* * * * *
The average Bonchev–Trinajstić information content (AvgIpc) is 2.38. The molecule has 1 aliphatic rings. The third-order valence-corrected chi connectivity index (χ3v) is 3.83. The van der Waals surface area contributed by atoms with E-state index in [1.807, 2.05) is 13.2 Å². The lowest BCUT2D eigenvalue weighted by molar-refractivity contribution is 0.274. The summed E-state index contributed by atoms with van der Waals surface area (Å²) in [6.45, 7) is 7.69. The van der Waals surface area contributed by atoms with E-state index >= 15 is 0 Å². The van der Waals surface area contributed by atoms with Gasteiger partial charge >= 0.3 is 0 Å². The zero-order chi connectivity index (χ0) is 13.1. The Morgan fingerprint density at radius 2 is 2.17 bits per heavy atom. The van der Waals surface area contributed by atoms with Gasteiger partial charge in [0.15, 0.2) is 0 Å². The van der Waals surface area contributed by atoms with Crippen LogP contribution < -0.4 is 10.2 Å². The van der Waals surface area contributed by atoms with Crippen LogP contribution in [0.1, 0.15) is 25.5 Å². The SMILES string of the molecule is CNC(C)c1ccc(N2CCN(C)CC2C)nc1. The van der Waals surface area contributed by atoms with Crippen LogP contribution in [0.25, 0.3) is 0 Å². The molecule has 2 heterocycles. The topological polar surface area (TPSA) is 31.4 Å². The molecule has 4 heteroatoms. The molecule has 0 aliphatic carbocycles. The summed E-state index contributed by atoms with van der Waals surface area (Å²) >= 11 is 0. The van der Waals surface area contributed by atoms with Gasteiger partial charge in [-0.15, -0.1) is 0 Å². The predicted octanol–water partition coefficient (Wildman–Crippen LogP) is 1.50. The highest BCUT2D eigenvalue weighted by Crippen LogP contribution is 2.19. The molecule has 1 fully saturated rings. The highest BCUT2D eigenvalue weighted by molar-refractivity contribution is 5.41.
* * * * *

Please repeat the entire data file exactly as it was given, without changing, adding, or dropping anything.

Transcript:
The average Bonchev–Trinajstić information content (AvgIpc) is 2.38. The molecule has 1 aliphatic rings. The third-order valence-corrected chi connectivity index (χ3v) is 3.83. The van der Waals surface area contributed by atoms with E-state index in [1.807, 2.05) is 13.2 Å². The lowest BCUT2D eigenvalue weighted by molar-refractivity contribution is 0.274. The summed E-state index contributed by atoms with van der Waals surface area (Å²) in [6.45, 7) is 7.69. The van der Waals surface area contributed by atoms with E-state index >= 15 is 0 Å². The van der Waals surface area contributed by atoms with Gasteiger partial charge >= 0.3 is 0 Å². The zero-order chi connectivity index (χ0) is 13.1. The Morgan fingerprint density at radius 2 is 2.17 bits per heavy atom. The van der Waals surface area contributed by atoms with Gasteiger partial charge in [0.15, 0.2) is 0 Å². The van der Waals surface area contributed by atoms with Crippen LogP contribution < -0.4 is 10.2 Å². The van der Waals surface area contributed by atoms with Crippen LogP contribution in [0.1, 0.15) is 25.5 Å². The SMILES string of the molecule is CNC(C)c1ccc(N2CCN(C)CC2C)nc1. The van der Waals surface area contributed by atoms with Crippen LogP contribution in [0.25, 0.3) is 0 Å². The molecule has 2 heterocycles. The topological polar surface area (TPSA) is 31.4 Å². The molecule has 4 heteroatoms. The molecule has 0 aliphatic carbocycles. The summed E-state index contributed by atoms with van der Waals surface area (Å²) >= 11 is 0. The van der Waals surface area contributed by atoms with Gasteiger partial charge in [-0.15, -0.1) is 0 Å². The predicted octanol–water partition coefficient (Wildman–Crippen LogP) is 1.50. The highest BCUT2D eigenvalue weighted by Crippen LogP contribution is 2.19. The molecule has 1 fully saturated rings. The highest BCUT2D eigenvalue weighted by molar-refractivity contribution is 5.41.